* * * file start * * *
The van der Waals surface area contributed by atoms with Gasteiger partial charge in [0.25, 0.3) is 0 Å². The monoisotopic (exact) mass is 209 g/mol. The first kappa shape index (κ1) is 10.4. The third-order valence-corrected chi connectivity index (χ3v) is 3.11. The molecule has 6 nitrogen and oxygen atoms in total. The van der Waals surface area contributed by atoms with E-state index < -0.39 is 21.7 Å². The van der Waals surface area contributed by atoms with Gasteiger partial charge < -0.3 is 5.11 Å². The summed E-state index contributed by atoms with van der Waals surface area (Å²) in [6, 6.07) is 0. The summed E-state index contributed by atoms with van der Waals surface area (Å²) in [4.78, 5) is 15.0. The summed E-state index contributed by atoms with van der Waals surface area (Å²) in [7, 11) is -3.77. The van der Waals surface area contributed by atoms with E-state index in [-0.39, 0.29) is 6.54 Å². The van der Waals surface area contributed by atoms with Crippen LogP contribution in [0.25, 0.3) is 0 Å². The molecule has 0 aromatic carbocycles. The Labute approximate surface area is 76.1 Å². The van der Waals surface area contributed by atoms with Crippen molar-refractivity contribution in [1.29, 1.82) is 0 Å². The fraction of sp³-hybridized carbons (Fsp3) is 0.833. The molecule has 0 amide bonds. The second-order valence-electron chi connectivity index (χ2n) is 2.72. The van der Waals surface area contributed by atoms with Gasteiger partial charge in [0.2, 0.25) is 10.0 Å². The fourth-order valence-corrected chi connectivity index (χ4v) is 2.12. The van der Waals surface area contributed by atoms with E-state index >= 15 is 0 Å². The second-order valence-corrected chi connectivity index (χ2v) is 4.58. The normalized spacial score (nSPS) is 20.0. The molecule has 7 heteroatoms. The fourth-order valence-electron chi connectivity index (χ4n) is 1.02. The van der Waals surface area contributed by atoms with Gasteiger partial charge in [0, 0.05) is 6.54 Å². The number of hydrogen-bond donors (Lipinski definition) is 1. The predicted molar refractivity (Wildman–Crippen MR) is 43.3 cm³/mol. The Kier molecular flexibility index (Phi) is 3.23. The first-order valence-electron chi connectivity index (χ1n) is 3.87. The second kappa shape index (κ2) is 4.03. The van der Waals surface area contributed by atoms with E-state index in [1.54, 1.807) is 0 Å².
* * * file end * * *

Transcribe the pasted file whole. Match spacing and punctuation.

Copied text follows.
The van der Waals surface area contributed by atoms with Gasteiger partial charge in [0.25, 0.3) is 0 Å². The monoisotopic (exact) mass is 209 g/mol. The first kappa shape index (κ1) is 10.4. The third-order valence-corrected chi connectivity index (χ3v) is 3.11. The molecule has 6 nitrogen and oxygen atoms in total. The van der Waals surface area contributed by atoms with E-state index < -0.39 is 21.7 Å². The van der Waals surface area contributed by atoms with Gasteiger partial charge < -0.3 is 5.11 Å². The summed E-state index contributed by atoms with van der Waals surface area (Å²) in [6, 6.07) is 0. The summed E-state index contributed by atoms with van der Waals surface area (Å²) in [4.78, 5) is 15.0. The summed E-state index contributed by atoms with van der Waals surface area (Å²) in [7, 11) is -3.77. The van der Waals surface area contributed by atoms with E-state index in [-0.39, 0.29) is 6.54 Å². The van der Waals surface area contributed by atoms with Crippen LogP contribution in [0.25, 0.3) is 0 Å². The molecule has 0 aromatic carbocycles. The Labute approximate surface area is 76.1 Å². The van der Waals surface area contributed by atoms with Crippen molar-refractivity contribution in [1.29, 1.82) is 0 Å². The fraction of sp³-hybridized carbons (Fsp3) is 0.833. The molecule has 0 amide bonds. The second-order valence-electron chi connectivity index (χ2n) is 2.72. The van der Waals surface area contributed by atoms with Gasteiger partial charge in [0.2, 0.25) is 10.0 Å². The fourth-order valence-corrected chi connectivity index (χ4v) is 2.12. The van der Waals surface area contributed by atoms with E-state index >= 15 is 0 Å². The second-order valence-corrected chi connectivity index (χ2v) is 4.58. The normalized spacial score (nSPS) is 20.0. The molecule has 7 heteroatoms. The fourth-order valence-electron chi connectivity index (χ4n) is 1.02. The van der Waals surface area contributed by atoms with Gasteiger partial charge in [0, 0.05) is 6.54 Å². The number of hydrogen-bond donors (Lipinski definition) is 1. The predicted molar refractivity (Wildman–Crippen MR) is 43.3 cm³/mol. The Kier molecular flexibility index (Phi) is 3.23. The first-order valence-electron chi connectivity index (χ1n) is 3.87. The second kappa shape index (κ2) is 4.03. The van der Waals surface area contributed by atoms with E-state index in [1.54, 1.807) is 0 Å².